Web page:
Walter Clark was a graduate student researching his dissertation when he stumbled upon a mystery that would haunt him for more than two decades: What happened to an unpublished opera written by Enrique Granados, one of Spain’s greatest composers, at the turn of the 20th century?
The answer would elude Clark — now a professor of music and director of The Center for Iberian and Latin American Music at the University of California, Riverside — until 2009, a tale as riveting as the plot of any opera, with the three-volume “Maria del Carmen” surviving a torpedo attack, economic collapse in Spain, and a warehouse fire in New York.
“I have been a lover of Granados’ music since I was a teenager and have played some of it,” Clark said. “‘Maria del Carmen’ is beautiful music, inspired by the folk music of the Spanish countryside.” Although Granados is best-known as a composer and pianist, Clark said his work is easily arranged for performance by guitar, which the UCR scholar plays.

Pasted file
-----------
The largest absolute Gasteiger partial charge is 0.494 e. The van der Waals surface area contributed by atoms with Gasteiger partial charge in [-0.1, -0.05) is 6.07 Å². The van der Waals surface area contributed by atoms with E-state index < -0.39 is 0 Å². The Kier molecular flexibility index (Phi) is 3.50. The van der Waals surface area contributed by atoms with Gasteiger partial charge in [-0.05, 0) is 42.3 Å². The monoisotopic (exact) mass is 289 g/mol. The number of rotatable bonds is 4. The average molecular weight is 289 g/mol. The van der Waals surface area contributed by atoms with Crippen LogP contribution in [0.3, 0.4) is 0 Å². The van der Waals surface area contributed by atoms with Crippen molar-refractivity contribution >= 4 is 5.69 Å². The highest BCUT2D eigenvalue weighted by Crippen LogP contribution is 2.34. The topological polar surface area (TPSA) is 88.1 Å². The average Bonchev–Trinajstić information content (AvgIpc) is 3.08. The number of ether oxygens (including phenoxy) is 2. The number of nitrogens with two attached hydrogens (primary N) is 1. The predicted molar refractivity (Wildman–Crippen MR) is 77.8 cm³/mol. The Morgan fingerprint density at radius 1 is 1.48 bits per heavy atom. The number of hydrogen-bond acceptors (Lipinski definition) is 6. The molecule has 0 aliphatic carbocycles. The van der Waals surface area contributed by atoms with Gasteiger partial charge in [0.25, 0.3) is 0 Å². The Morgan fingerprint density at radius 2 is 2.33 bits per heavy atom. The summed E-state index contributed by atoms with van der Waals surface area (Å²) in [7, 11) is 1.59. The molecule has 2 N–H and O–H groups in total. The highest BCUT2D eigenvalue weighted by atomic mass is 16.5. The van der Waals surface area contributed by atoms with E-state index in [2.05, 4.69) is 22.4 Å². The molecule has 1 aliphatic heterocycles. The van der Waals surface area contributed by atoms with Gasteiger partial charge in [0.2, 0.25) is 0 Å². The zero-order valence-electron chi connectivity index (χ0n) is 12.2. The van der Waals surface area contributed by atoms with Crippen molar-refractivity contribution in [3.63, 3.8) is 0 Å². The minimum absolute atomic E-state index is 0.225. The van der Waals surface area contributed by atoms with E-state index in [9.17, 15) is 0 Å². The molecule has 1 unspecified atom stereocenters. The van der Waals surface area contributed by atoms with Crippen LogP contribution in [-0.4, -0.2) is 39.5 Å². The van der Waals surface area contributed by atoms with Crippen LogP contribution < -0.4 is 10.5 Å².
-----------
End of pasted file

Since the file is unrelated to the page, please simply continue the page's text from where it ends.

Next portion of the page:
Granados, born in 1867, composed “Maria del Carmen” in 1898, the year Spain and the United States went to war. It premiered in Madrid to such acclaim that Queen Maria Cristina awarded Granados the Charles III Cross for his work. The opera — a love triangle set in a Spanish village in the region of Murcia — was later revised for subsequent productions, but was never performed in its original version again.